But here's 2 things. First of all, while every fan might have a view, not every fan has the ability to be the manager of a football team; not every fan has the relevant coaching badges and certificates, nor the requisite skills and experience to manage a football club. Secondly, when pushed and in a calmer moment, none of these fans would want the job; they know that it is a thankless task; they know you'll never please everyone; so while they will voice their opinion, they would not wish themselves in the manager's chair.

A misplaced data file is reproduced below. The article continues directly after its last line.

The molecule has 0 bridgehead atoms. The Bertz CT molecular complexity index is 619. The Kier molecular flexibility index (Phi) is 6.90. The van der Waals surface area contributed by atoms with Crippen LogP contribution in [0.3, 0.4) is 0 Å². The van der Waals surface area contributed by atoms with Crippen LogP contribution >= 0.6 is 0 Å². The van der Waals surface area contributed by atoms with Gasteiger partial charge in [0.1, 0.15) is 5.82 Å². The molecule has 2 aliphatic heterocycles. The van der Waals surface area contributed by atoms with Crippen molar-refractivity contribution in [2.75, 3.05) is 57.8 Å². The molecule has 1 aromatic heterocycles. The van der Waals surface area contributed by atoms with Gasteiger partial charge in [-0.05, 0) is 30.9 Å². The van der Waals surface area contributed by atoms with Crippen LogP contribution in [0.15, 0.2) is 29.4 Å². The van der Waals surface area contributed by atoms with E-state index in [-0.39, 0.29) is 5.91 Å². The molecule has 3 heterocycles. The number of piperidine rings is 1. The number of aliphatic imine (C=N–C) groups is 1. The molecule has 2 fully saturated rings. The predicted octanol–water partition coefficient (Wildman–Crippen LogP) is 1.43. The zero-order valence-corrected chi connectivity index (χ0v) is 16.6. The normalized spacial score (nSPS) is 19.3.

This is probably the only thing that I share with Mark McGhee. Everyone has a view on how I should do my job. Let me give two examples, one from my previous charge and one from my present one, but a few years ago. A situation had arisen that the Kirk Session needed to deal with urgently; I had been on holiday and a proposed course of action had begun to be pursued in my absence. It was the only practical course of action open to us, but at the Session meeting called to discuss the issue, I was told that if I pursued this course of action (and for some reason it was my course of action and the consequences would be my fault), then people would leave the Church and others would be seriously offended. We took the course of action, no-one was offended, nobody left the Church; but did anyone come to apologise for their accusations and insinuations?